Holmes B, Benavides-Serrato A, Freeman RS, et al.
mTORC2/AKT/HSF1/HuR constitute a feed-forward loop regulating Rictor expression and tumor growth in glioblastoma.
Oncogene. 2018; 37(6):732-743 [PubMed] Article available free on PMC after 01/12/2019 Related Publications
Overexpression of Rictor has been demonstrated to result in increased mechanistic target of rapamycin C2 (mTORC2) nucleation and activity leading to tumor growth and increased invasive characteristics in glioblastoma multiforme (GBM). However, the mechanisms regulating Rictor expression in these tumors is not clearly understood. In this report, we demonstrate that Rictor is regulated at the level of mRNA translation via heat-shock transcription factor 1 (HSF1)-induced HuR activity. HuR is shown to directly bind the 3' untranslated region of the Rictor transcript and enhance translational efficiency. Moreover, we demonstrate that mTORC2/AKT signaling activates HSF1 resulting in a feed-forward cascade in which continued mTORC2 activity is able to drive Rictor expression. RNAi-mediated blockade of AKT, HSF1 or HuR is sufficient to downregulate Rictor and inhibit GBM growth and invasive characteristics in vitro and suppress xenograft growth in mice. Modulation of AKT or HSF1 activity via the ectopic expression of mutant alleles support the ability of AKT to activate HSF1 and demonstrate continued HSF1/HuR/Rictor signaling in the context of AKT knockdown. We further show that constitutive overexpression of HuR is able to maintain Rictor expression under conditions of AKT or HSF1 loss. The expression of these components is also examined in patient GBM samples and correlative associations between the relative expression of these factors support the presence of these signaling relationships in GBM. These data support a role for a feed-forward loop mechanism by which mTORC2 activity stimulates Rictor translational efficiency via an AKT/HSF1/HuR signaling cascade resulting in enhanced mTORC2 activity in these tumors.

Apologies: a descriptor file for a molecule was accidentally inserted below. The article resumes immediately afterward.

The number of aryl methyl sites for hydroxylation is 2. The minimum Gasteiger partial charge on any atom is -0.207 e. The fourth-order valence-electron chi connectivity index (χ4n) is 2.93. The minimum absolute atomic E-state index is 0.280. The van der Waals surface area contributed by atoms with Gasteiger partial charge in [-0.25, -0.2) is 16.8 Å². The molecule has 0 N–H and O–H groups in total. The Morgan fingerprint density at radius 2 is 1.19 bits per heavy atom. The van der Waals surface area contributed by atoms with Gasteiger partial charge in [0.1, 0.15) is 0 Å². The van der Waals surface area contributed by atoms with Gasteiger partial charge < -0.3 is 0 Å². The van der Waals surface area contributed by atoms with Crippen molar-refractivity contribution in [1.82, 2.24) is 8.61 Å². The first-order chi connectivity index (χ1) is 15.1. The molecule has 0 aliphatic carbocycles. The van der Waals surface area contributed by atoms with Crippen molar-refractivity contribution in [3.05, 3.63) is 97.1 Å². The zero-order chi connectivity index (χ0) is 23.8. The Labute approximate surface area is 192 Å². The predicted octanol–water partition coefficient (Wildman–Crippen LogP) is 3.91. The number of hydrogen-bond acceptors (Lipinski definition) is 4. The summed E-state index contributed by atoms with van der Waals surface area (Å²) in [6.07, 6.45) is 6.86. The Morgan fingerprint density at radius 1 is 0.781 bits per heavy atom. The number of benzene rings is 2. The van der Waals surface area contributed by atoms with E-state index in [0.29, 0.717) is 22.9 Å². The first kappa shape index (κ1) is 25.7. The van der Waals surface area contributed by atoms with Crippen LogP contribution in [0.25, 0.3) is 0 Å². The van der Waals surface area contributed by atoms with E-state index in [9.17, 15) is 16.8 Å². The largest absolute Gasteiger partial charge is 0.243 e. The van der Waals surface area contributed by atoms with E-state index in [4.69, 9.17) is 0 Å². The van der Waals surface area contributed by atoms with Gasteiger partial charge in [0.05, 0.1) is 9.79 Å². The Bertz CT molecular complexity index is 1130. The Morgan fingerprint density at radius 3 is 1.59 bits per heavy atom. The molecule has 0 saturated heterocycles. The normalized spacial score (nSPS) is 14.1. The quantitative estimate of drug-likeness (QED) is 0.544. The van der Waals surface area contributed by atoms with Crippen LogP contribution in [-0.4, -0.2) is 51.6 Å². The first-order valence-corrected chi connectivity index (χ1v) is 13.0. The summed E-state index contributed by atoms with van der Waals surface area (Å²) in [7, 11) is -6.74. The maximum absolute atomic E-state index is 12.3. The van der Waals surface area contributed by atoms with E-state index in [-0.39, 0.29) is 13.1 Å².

Zhang N, Wu Y, Lyu X, et al.
HSF1 upregulates ATG4B expression and enhances epirubicin-induced protective autophagy in hepatocellular carcinoma cells.
Cancer Lett. 2017; 409:81-90 [PubMed] Related Publications